Richard Kraus knew for a couple years that one of his heart valves
needed repair. When he began to feel winded from walking up the
small hill in front of his Stone Mountain home, Kraus' doctor told
him his heart's mitral valve was leaking and he would continue
to feel weakened until the problem was fixed.
recently, his only course of treatment was open heart surgery,
a major procedure that could take several months of recovery time.
That is until he met Emory cardiologist Peter Block.
performed the world's fifth nonsurgical repair of the mitral valve
on Kraus, 75, in early September at Emory Hospital. The innovative
procedure uses a catheter to attach a tiny metallic clip to a leaking
mitral valve, which separates the left upper and lower chambers
of the heart.
procedure may eliminate the need for open-heart surgery in some
patients, like Kraus, who suffer from significant mitral valve
regurgitation, a progressive, long-term disorder in
which the mitral valve does not close properly, causing the heart
to work harder as blood leaks backward. It affects some 4
million people in the United States, and about 250,000 develop
significant mitral regurgitation each year.
eventually become so weakened by the condition that they require
open-heart surgery to replace or repair the damaged mitral valve.
About 44,000 Americans undergo open-heart surgery annually for
new procedure is minimally invasive. Under full anesthesia, a catheter
(a thin, flexible plastic tube), introduced through the skin in
the thigh area, is guided through the femoral vein into the affected
area of the heart. A smaller delivery catheter that holds the implantable
clip is slipped through this tube, so the clip can be guided into
place and attached to the leaflets (the "swinging doors") of the
mitral valve. Once the clip is securely attached, the delivery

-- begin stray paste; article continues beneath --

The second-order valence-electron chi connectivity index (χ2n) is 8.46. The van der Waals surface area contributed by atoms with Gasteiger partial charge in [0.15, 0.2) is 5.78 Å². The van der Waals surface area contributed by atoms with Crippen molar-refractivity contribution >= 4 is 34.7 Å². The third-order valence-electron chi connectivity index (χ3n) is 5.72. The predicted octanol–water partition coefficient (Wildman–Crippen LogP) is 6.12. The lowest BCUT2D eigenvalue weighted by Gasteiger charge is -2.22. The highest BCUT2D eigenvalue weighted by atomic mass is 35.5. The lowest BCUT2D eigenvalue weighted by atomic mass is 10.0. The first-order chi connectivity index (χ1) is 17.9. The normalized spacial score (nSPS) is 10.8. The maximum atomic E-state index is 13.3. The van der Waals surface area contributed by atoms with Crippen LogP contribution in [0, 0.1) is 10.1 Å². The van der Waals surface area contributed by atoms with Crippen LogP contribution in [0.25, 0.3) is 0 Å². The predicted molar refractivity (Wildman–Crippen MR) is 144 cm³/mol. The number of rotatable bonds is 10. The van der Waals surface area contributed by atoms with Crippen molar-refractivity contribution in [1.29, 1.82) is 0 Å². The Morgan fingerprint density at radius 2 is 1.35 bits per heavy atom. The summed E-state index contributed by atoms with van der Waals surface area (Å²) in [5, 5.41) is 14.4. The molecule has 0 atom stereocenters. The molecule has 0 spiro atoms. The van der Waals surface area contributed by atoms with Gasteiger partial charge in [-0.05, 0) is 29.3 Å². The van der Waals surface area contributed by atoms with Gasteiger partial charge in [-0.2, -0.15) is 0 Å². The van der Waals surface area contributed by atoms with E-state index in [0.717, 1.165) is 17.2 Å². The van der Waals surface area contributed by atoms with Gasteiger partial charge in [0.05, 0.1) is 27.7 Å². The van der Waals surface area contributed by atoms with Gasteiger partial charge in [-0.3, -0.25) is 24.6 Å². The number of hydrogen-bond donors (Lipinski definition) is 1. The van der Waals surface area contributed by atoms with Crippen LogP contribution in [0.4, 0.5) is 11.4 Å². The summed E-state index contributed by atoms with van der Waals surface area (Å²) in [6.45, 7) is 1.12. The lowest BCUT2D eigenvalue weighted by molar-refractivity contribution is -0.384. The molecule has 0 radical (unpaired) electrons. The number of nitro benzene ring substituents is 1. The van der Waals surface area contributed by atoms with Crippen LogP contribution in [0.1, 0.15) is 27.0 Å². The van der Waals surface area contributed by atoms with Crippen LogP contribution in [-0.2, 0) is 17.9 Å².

catheter is removed.
entire process is monitored by an echocardiogram, and patients
usually return to normal activity within a few days.
procedure is under an FDA-approved investigational device exemption
and has been performed on only five patients worldwide. It will
be under the FDA exemption through the 10th patient and then will
enter clinical trials.
results are showing promise that open heart surgery will not be
the only option for patients suffering from mitral valve regurgitation," said
Block, professor of medicine. "There are many benefits--it is much
less invasive since it is done through a catheter, and recovery
time is quicker."
be eligible for the investigational procedure, candidates must
have moderate to severe mitral regurgitation and be experiencing
symptoms (fatigue, chest pain, shortness of breath); or, lacking
these symptoms, they must have a weakened left ventricle.
his procedure, Kraus had to stop walking halfway up his driveway
to catch his breath. Today he can jog the small hill with no problems.
was a good alternative for me," he said. "I am very happy I didn't
have to undergo open heart surgery, and the recovery time has been
short. I would recommend this to anyone."